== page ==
Review: Manchester House @ Spinningfields, Manchester

By Helen Le Caplain

Michelin-starred chef and Great British Menu star Aiden Byrne is cooking up a fine-dining storm since the launch of Manchester House.

Housed in an inconspicuous-looking office block in Spinningfields, Manchester House is focused on producing excellent food, service and the all-important Michelin-starred prize.

MM’s Helen Le Caplain got the chance to sample the menu ahead of its opening earlier this week.

Surrounded by an army of chefs and impeccably-dressed servers Aiden led the back-of-house staff in creating a veritable feast for both the eyes and the taste buds.

If you’re looking for quality food with a touch of the theatrical then this may be just the ticket for you.

Quality here however doesn’t come cheap.

The tasting menu will set diners back by £95, making Manchester House the most expensive restaurant in the city.

First to arrive at the table was a minimalistic starter of Ajwain cracker bread with carrot butter – a simple yet delicious way to start the meal.

The saltiness of the cracker bread cut through the richness of the carrot butter and left a lovely creamy aftertaste.

The next course arrived in a haze of dry ice and featured oyster, oxtail and beetroot.

The saltiness of the oyster and the earthy flavours of the beetroot contrasted beautifully on the palette.

The oxtail encased in dough might have been small in size but certainly was mighty in terms of flavour.

It had a deliciously meaty flavour and I could have happily eaten several of these in one gluttonous sitting but I had to restrain myself in order to leave room for the next courses.

Taking the theatrical element to the max Aiden crafted a dish that not only looked fabulous but also tantalised the tastebuds with the roasted pigeon with black cherries and pistachio.

But not everything is what it seems… that second cherry has a spun sugar stalk and a savoury surprise of foie gras.

The bacon and onion brioche with pea butter was a bit of a let-down when compared to the other sumptuous courses.

The brioche itself was flavoursome and light but I was disappointed at just how small it was.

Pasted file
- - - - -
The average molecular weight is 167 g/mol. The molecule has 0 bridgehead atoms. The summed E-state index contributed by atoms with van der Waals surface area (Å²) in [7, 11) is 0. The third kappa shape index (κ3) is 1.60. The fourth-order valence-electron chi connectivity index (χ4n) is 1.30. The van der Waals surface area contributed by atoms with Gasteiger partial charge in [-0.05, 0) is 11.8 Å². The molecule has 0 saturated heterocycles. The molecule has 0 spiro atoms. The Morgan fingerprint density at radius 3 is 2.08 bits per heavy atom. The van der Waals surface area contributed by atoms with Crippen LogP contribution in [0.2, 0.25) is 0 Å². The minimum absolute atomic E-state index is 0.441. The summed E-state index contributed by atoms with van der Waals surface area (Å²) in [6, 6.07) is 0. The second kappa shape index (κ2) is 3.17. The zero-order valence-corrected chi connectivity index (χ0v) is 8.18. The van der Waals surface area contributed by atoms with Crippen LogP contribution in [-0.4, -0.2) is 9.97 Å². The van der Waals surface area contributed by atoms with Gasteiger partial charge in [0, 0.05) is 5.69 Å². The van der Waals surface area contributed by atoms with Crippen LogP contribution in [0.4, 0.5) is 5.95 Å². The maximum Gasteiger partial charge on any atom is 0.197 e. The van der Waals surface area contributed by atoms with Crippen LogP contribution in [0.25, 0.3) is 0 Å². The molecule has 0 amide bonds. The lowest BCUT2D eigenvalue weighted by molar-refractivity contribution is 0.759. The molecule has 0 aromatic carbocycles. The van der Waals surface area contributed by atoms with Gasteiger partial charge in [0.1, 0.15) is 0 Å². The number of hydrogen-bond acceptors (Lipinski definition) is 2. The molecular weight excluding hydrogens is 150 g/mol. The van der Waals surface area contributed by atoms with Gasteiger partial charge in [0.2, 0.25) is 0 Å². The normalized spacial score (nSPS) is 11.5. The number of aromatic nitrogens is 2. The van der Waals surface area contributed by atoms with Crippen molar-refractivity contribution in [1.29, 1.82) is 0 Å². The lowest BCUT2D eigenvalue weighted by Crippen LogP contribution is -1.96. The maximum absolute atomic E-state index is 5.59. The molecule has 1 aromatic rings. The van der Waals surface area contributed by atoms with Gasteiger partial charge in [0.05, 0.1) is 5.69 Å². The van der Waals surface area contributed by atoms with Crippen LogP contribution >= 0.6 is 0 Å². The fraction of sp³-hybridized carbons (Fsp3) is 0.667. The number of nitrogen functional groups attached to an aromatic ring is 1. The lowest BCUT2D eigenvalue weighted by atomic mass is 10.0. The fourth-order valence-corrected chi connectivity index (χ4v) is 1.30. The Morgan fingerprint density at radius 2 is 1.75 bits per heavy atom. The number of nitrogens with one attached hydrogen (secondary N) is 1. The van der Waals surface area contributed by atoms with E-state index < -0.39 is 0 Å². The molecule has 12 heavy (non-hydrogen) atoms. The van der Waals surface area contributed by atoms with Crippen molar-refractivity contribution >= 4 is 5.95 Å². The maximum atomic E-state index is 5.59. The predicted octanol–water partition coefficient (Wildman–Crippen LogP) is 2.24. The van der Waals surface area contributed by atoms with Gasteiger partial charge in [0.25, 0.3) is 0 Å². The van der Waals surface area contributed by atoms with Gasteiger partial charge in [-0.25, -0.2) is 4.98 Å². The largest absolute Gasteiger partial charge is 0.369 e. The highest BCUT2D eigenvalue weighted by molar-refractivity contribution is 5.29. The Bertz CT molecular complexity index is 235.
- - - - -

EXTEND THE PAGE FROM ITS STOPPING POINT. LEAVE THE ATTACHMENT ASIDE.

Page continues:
Having already sampled one vegetable butter I could have left the pea version and the chilled pea juice didn’t really do it for me.

I expect something tasting of peas to be hot and have a, well… pea, texture to it. This was one ‘twist on a classic’ too far for my liking.

However Aiden bounced back and put the ‘star’ into starter with his stunning prawn cocktail entrée from the BBC’s Great British Menu.

This prawn cocktail was no soggy lettuce, prawns and Marie Rose dressing affair.

Instead we were presented with a sorbet globe encasing juicy king prawns and lettuce; full marks for presentation but if I was being picky a few more prawns in there wouldn’t go amiss.

Keeping the standards high was the Welsh black beef with oxtail which was served on a magnificent serving platter alongside a horn filled with truffle-infused gravy.

The meat was beautifully pink and melted in the mouth – the surprise element of the meal came in the form of potatoes coated in an unusual edible clay which at first glance made them look like mushrooms.

It’s clear that a lot of thought has gone into creating this menu with an emphasis not only on quality food but also on presentation.

If you’re looking to experience a slice of fine dining in the heart of Manchester, and don’t mind paying more than usual, then this is the place for you. 

And with a menu as diverse as this, that elusive Manchester Michelin star surely can’t be far away.

For more information about Manchester House, and to see the menus available, click here.

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